reading05 — video game peripherals
Video games have historically been physically passive experiences (ie. players sit and interact via stationary input devices). With devices such as the Kinect and Wiimotes and rhythm games such as Rock Band, there has been a push for more physically demanding and interactive games. What do you make of these types of games? Do you enjoy them or do you prefer old fashion passive gaming? What about the potential for things like virtual reality or even augmented reality?
For me, the reasons for playing video games usually breaks down into three categories: for social interactions, for the challenge/entertainment, and for therapy. Social video games would include playing FIFA, Madden, 2k, Mario Kart, Fortnite, etc. Basically any game where I can easily play with my buddies, either in direct competition or on a team together. For challenge and entertainment can also include these games, but it would be different sort of game modes, for example: MyCareer for 2k. For therapy, it is usually games I am very good at or have played a ton in my life and I can just play by myself in a very relaxed manner. Think of Pokemon, Minecraft, or one of my favorites, Basketball GM.
I think it’s important to classify the reasons why we play video games when we think of video game peripherals or the concepts behind virtual reality or augmented reality video games. They could either fit into one of these reasons, or create another entire valid reason for playing video games, but they will never truly just take over video gaming. Just looking at what I would call my “therapy video games”, I see games that I want to lay down or sit comfy and just let go of the world for a bit. This type of gaming doesn’t really fit into something like DDR or a Wiimote shooting game (unless the person playing has played the game so much, it is just instinctual actions). With that being said, virtual reality and augmented reality are breaking new grounds on what it means to ‘play’ a video game. I’ve seen videos of people playing pool just like they would in real life, but with a headset on. I’ve seen awesome hand-grips that let people pick up guns and shoot with them in the game. These games take a lot of hardware, a lot of concentration, and also a lot of skill. With the games being so real, I find it difficult to imagine that someone would enjoy them when they are just bad. The intuition in playing a virtual reality shooter game seems a higher than using a button layout that people have been using their entire life.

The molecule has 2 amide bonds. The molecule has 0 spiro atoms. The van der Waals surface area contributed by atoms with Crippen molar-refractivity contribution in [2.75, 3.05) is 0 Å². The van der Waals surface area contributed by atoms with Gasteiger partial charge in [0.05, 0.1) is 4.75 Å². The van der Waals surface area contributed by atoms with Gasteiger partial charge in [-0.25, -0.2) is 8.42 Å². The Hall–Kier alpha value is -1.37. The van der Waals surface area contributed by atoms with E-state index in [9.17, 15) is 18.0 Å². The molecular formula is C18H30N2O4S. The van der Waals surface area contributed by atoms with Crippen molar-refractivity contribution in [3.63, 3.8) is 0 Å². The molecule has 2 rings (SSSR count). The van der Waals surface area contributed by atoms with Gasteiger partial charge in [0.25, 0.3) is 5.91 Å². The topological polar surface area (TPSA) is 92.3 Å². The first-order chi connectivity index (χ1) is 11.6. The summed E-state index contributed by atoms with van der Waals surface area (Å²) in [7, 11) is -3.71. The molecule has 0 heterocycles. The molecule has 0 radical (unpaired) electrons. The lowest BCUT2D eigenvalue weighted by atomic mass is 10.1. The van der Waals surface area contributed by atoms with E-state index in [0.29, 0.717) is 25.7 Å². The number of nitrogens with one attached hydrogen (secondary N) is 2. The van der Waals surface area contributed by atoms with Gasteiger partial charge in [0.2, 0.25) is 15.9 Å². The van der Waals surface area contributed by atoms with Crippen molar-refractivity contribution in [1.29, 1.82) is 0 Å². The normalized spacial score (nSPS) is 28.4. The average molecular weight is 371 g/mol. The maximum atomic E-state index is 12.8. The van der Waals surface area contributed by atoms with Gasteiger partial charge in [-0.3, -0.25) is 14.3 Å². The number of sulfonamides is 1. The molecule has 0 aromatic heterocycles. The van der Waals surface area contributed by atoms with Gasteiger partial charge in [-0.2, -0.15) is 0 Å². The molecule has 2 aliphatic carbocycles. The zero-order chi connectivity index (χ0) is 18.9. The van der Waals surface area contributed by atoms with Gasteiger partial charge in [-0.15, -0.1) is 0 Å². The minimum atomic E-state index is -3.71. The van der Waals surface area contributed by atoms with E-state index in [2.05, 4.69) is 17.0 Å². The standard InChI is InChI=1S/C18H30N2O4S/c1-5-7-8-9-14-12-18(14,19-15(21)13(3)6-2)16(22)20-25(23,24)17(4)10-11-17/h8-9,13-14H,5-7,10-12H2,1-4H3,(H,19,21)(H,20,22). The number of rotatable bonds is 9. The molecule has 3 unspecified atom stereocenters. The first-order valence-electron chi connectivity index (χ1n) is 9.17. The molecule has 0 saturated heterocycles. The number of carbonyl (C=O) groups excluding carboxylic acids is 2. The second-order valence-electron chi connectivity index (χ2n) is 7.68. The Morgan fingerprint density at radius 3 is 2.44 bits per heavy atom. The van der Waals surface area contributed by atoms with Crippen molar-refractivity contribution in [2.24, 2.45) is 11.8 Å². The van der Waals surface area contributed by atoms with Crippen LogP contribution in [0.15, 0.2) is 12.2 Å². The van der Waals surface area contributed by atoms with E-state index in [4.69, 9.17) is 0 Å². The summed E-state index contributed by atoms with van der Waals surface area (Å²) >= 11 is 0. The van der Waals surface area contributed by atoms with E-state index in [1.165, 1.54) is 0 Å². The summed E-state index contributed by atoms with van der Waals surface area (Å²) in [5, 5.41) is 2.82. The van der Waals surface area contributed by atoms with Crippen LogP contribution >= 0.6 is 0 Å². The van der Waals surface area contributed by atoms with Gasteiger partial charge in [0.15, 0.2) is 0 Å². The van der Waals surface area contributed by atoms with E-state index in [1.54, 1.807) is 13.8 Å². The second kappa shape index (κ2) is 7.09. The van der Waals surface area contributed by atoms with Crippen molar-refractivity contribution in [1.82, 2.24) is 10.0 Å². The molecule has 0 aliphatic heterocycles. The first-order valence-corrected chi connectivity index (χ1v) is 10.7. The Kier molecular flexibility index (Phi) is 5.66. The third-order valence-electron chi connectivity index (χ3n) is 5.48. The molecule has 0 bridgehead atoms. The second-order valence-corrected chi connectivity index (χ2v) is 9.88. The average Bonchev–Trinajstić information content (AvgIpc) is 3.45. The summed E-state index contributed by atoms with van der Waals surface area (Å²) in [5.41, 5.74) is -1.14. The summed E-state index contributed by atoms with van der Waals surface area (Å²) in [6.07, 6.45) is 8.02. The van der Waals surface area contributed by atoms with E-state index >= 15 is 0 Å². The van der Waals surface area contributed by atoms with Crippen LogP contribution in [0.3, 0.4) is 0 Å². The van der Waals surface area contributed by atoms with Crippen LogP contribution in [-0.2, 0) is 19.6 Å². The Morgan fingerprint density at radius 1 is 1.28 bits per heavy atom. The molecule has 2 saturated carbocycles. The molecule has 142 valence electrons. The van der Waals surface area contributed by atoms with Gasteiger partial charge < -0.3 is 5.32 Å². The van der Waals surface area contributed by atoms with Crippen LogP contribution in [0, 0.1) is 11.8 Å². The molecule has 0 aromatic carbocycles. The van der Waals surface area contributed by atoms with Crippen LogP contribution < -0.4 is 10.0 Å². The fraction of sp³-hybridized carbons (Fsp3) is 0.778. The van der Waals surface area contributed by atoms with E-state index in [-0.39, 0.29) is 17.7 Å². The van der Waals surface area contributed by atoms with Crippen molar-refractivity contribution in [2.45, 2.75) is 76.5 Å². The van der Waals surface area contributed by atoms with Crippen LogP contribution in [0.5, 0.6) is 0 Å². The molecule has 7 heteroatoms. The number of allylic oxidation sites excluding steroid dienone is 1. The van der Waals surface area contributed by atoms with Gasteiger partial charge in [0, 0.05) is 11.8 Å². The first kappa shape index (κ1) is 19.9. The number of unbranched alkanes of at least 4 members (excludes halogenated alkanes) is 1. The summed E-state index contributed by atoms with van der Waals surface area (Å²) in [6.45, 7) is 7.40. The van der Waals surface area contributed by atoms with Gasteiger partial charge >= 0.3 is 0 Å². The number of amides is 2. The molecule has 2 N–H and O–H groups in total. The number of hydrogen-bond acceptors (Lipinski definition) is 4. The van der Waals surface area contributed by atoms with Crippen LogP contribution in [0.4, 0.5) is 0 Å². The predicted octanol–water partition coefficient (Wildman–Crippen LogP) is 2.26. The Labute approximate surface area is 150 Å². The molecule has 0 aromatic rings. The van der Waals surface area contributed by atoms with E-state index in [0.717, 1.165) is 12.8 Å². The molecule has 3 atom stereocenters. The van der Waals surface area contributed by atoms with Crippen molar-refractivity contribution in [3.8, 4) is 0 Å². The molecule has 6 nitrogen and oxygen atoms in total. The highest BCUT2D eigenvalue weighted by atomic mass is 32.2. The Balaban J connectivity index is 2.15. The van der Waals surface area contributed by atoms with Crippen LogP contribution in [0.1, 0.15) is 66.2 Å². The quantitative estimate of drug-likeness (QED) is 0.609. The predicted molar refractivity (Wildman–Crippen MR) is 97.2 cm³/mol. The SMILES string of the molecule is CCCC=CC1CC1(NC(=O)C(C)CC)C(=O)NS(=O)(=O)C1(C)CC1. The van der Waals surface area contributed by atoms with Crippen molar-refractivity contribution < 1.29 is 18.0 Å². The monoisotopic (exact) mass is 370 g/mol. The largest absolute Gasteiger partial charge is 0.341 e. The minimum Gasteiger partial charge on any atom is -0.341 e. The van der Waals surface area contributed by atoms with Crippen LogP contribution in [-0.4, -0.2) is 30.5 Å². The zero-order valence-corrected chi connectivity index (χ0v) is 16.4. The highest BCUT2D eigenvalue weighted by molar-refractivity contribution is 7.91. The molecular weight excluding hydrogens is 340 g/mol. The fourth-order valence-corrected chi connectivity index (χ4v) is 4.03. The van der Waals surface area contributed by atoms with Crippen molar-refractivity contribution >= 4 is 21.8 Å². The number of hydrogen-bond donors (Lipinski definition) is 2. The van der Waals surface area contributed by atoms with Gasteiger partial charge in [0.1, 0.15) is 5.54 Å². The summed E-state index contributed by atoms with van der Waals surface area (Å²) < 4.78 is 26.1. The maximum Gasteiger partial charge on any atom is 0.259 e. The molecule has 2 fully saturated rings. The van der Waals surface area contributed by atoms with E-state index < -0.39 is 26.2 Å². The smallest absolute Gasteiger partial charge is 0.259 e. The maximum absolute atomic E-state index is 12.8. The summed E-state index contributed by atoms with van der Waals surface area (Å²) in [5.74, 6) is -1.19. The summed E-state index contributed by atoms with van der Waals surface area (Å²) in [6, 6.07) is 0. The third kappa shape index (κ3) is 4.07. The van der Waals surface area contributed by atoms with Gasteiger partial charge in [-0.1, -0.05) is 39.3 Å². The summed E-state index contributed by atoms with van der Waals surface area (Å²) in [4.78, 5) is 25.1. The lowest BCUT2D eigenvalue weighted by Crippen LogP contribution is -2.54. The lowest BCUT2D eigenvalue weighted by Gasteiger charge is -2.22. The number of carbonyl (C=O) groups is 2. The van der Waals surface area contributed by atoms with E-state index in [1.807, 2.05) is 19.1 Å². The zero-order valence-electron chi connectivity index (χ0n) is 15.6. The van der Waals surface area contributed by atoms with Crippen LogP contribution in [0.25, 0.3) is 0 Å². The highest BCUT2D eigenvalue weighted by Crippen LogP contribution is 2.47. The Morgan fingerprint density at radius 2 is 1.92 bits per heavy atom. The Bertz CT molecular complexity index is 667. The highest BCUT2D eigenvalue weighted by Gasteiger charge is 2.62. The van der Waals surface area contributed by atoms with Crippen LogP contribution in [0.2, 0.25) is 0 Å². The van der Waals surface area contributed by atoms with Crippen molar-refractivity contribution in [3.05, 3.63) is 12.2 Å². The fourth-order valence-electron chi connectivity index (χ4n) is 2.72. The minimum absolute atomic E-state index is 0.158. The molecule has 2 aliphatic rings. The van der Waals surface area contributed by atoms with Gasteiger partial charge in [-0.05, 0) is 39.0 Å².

One thing that I would love to see out of this development in the next few years would be the return of racing games. Arcade racers were huge back in the day and I remember playing a lot of great racing games when I was younger. Still today, I love Mario Kart Wii, despite not using the wheel attachment. With the way racing games are controlled (i.e. you are sitting in a chair and have very strict movements), I see a very good opportunity to create a really cool environment with VR/AR that would bring back a genre that has kind of dipped in the last several years.